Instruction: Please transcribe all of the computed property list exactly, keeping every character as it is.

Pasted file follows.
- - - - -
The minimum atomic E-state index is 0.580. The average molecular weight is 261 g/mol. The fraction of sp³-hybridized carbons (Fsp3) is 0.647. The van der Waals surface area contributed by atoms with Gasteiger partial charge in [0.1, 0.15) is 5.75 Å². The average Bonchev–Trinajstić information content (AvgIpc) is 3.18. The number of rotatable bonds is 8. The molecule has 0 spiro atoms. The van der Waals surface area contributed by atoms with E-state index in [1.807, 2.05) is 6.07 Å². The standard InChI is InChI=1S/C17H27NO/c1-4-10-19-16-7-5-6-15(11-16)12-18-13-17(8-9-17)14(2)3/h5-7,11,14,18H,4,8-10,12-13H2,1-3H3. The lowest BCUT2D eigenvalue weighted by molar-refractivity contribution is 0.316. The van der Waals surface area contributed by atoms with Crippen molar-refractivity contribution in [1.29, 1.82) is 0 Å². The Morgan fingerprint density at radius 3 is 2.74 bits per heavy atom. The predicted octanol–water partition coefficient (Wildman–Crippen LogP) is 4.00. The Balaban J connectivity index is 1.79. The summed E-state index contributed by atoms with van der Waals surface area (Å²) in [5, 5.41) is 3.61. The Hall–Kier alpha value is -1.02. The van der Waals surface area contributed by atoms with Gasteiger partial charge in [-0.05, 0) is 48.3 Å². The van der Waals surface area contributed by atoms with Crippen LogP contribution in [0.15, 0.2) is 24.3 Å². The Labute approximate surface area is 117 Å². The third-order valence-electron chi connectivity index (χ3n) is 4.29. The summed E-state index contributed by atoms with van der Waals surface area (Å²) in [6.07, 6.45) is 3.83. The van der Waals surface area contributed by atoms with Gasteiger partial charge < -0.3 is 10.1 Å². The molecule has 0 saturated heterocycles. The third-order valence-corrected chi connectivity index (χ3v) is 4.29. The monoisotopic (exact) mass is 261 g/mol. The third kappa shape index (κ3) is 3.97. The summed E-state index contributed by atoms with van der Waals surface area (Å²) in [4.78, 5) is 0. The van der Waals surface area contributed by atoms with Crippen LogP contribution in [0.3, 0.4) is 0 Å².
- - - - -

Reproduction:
The minimum atomic E-state index is 0.580. The average molecular weight is 261 g/mol. The fraction of sp³-hybridized carbons (Fsp3) is 0.647. The van der Waals surface area contributed by atoms with Gasteiger partial charge in [0.1, 0.15) is 5.75 Å². The average Bonchev–Trinajstić information content (AvgIpc) is 3.18. The number of rotatable bonds is 8. The molecule has 0 spiro atoms. The van der Waals surface area contributed by atoms with E-state index in [1.807, 2.05) is 6.07 Å². The standard InChI is InChI=1S/C17H27NO/c1-4-10-19-16-7-5-6-15(11-16)12-18-13-17(8-9-17)14(2)3/h5-7,11,14,18H,4,8-10,12-13H2,1-3H3. The lowest BCUT2D eigenvalue weighted by molar-refractivity contribution is 0.316. The van der Waals surface area contributed by atoms with Crippen molar-refractivity contribution in [1.29, 1.82) is 0 Å². The Morgan fingerprint density at radius 3 is 2.74 bits per heavy atom. The predicted octanol–water partition coefficient (Wildman–Crippen LogP) is 4.00. The Balaban J connectivity index is 1.79. The summed E-state index contributed by atoms with van der Waals surface area (Å²) in [5, 5.41) is 3.61. The Hall–Kier alpha value is -1.02. The van der Waals surface area contributed by atoms with Gasteiger partial charge in [-0.05, 0) is 48.3 Å². The van der Waals surface area contributed by atoms with Crippen LogP contribution in [0.15, 0.2) is 24.3 Å². The Labute approximate surface area is 117 Å². The third-order valence-electron chi connectivity index (χ3n) is 4.29. The summed E-state index contributed by atoms with van der Waals surface area (Å²) in [6.07, 6.45) is 3.83. The van der Waals surface area contributed by atoms with Gasteiger partial charge < -0.3 is 10.1 Å². The molecule has 0 saturated heterocycles. The third-order valence-corrected chi connectivity index (χ3v) is 4.29. The monoisotopic (exact) mass is 261 g/mol. The third kappa shape index (κ3) is 3.97. The summed E-state index contributed by atoms with van der Waals surface area (Å²) in [4.78, 5) is 0. The van der Waals surface area contributed by atoms with Crippen LogP contribution in [0.3, 0.4) is 0 Å².